August 1, 2007KR BlogUncategorized

Rare Books II

In my last blog, I wrote about the rareness of rare books, which is to say it was a meditation on those qualities that make books precious to us both emotionally and financially. I was writing in response to the closing of a “literary landmark” in Los Angeles, the Heritage Book Shop, and though I didn’t quite know where I was headed when I began writing, I ended up lamenting the trade in rare books that makes so many of them available only to collectors with the cash to acquire their heart’s desires. Libraries, it seemed to me, were a better alternative. My idle blog garnered some responses that didn’t show up on the KR website, so I thought I’d report and reflect on those. (Or, if you’re tired of the subject already, fast forward to this article about the rare books musical Bookends, proving that anything can be made into a musical.)

First of all, it seems rare books dealers are most definitely dialed in; I received an email about my post almost immediately from a very engaging rare books dealer in Philadelphia who wondered if libraries were not in fact black holes where rare books go to disappear. Are they in fact made use of once cataloged and shelved? Or, does a rare book become merely one of hundreds or more locked away in climate-controlled storage units where they can never be happened upon directly? Isn’t, after all, the care and attention of one collector evidence of better use (and, presumably, more proper devotion)?

Next, Seattle based rare books dealer Michael Lieberman blogged back, arguing for open access to rare books. Not only does Lieberman contend that bookshops are true points of open access–providing direct experiences of “the book” for those browsing or happening upon them–but he also makes a strong argument for digitizing rare books and making them available to as many as possible.

I couldn’t agree more with the last point. As a teacher of Renaissance literature, I have frequent recourse, in both my research and, increasingly, in my teaching to Early English Books Online, one of many such platforms. Alas, it is not free, and I have the good fortune to have access through my university. So, let’s all agree that it would be ideal if such facilities were more widely available. Indeed, many of my academic colleagues at other institutions, scholars in a variety of historical fields, don’t have access to these databases as even academic libraries devoted to the preservation of historial legacies run short on funding for digital archive access (among other things).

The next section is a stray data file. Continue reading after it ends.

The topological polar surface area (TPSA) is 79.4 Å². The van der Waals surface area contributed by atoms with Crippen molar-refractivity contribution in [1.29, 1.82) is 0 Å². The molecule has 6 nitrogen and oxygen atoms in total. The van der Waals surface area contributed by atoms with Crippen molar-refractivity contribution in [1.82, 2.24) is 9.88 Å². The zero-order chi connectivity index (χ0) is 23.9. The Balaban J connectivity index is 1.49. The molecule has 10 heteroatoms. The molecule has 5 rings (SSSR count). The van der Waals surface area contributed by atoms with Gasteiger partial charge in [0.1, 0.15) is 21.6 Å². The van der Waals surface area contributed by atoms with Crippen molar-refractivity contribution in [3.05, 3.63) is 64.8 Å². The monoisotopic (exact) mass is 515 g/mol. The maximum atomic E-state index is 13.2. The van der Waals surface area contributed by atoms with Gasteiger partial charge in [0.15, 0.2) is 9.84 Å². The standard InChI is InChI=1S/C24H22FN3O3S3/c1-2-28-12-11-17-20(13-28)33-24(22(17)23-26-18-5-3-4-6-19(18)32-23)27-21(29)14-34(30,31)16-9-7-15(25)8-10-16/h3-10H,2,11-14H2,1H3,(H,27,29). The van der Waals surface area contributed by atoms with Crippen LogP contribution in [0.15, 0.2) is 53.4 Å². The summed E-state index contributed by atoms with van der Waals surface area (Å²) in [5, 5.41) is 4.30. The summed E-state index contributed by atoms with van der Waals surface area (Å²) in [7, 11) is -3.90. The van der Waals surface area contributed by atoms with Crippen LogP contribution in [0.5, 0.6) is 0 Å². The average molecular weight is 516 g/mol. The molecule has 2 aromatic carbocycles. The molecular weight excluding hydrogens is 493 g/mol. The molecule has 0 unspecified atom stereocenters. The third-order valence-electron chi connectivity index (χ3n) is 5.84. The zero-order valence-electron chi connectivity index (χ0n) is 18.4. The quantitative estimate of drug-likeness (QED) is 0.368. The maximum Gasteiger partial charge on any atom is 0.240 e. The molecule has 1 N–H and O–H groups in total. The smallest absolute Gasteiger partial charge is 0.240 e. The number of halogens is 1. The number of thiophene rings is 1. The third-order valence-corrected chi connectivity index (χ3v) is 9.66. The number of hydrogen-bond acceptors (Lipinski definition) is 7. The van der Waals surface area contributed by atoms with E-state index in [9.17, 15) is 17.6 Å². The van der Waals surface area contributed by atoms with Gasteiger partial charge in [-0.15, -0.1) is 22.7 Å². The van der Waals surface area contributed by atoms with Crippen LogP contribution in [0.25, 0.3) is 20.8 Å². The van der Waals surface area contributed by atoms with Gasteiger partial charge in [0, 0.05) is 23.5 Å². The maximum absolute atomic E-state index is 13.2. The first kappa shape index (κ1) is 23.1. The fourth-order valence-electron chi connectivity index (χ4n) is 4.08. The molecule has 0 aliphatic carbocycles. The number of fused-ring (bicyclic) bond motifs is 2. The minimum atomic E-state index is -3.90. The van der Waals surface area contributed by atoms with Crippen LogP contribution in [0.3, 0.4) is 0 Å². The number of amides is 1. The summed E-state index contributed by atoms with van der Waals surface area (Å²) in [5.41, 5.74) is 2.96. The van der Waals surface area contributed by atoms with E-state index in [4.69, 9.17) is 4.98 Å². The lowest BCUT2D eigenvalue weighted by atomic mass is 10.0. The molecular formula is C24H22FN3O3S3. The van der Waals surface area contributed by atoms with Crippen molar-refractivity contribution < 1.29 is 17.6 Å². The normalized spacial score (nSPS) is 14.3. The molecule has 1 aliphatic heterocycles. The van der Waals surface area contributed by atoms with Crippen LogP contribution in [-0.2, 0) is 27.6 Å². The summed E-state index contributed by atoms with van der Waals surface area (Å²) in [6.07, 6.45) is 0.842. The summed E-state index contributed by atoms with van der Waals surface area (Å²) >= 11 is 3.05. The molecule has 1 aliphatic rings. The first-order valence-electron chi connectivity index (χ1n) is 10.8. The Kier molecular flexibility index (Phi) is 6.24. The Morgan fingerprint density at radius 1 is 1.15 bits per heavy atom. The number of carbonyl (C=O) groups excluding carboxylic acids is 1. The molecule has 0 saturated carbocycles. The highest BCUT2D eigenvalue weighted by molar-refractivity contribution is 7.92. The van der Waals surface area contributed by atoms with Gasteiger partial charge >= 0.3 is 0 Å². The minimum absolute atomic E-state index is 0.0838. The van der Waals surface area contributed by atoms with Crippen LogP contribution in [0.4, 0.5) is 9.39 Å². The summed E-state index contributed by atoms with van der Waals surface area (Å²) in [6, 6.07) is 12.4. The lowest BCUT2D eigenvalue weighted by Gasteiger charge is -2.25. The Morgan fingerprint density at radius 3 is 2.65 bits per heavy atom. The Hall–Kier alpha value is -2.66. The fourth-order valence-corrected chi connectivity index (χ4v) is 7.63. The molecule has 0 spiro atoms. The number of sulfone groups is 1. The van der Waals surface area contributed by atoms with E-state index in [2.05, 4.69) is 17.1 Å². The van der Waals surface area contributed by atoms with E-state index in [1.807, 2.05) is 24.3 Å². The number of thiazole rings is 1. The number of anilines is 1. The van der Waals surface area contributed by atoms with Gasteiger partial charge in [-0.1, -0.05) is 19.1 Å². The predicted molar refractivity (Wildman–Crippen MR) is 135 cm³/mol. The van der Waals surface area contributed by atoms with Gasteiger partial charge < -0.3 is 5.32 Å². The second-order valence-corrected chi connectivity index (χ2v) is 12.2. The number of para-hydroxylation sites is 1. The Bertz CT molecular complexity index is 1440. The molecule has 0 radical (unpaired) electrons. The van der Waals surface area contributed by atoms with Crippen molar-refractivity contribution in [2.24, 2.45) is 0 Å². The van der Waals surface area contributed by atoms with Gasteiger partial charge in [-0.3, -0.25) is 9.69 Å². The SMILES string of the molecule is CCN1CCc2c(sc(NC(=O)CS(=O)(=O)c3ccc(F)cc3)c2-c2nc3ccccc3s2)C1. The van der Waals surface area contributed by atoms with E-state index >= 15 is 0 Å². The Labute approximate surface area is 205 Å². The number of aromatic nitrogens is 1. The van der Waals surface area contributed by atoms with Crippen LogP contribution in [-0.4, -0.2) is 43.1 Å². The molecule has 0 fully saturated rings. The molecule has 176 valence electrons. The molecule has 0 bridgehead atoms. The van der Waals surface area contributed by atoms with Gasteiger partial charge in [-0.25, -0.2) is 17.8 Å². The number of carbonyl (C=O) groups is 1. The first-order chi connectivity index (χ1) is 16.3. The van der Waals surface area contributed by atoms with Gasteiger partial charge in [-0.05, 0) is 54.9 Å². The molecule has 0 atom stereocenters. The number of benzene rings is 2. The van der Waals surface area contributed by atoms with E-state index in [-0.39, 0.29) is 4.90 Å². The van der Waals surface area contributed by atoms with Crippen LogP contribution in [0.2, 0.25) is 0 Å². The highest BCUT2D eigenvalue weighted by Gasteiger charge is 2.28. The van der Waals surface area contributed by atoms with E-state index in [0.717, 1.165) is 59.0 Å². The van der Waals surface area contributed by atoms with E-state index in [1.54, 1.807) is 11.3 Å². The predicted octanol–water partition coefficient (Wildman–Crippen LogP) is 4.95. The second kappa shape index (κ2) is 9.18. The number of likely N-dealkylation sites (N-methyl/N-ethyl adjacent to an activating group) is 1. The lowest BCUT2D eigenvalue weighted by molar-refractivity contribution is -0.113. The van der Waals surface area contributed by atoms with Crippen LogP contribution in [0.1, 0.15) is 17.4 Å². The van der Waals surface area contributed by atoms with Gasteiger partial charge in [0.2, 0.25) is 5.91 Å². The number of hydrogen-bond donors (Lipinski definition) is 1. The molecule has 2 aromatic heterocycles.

What is there, then, for public institutions, like municipal libraries, to do in such cases? For all that we inherit the legacy of Carnegie’s philanthropy, perhaps we need new digital Carnegies to step up and secure that legacy with more than just computers. We can, of course, thank Bill Gates for providing those to many libraries across the country. But how about cash for some books, Bill, and for funding to access digital archives in even the humblest of village libraries far from the metropolis and the rare books shop? (The Gates Foundation already does focus on basic internet access, providing computers to any library that promises to link to the web.)

I must disagree with the premise put forth by both of these rare books dealers that rare books shops constitute a form of open access. Lieberman says, “In many cases you have greater access to rare books at a bookshop than you do at the library. Yes, they might not be able to afford to buy the book but the experience of handling it is priceless.” For me, as nice as it is to touch and smell a rare book, taking in its aura as if through the skin, the reading experience is what’s most important. It’s hard for me to imagine how a bookshop makes that possible, no less more possible than a library. Besides, as we all know “priceless” things sell to the highest bidder. Who, also, feels entitled to walk into an exclusive rare book store? Hopefully all, but I fear that isn’t the case. Surely, the same can be said for some libraries, too. At the end of the day, it’s hard for me to see how the market economy of rare books creates genuine open access. Perhaps libraries don’t yet either, but they seem to me to be a better bet for the long term future.
Moreover, the emotional appeal of being that one person who has the privilege to handle, admire, and care for a rare book seems poor recompense for what I perceive to be a real loss of access. Rare books are part of cultural and historical inheritances that make them, in my mind, a certain kind of public property. Nice idea, of course, until one has to consider how that might be financed. There’s no getting around the finance of books. Like literature, the various storage devices of writing and information–from codex to book to digital platform–have always been wedded to economics. Solutions to the problem of access and availability are, therefore, rarer than the rarest of books.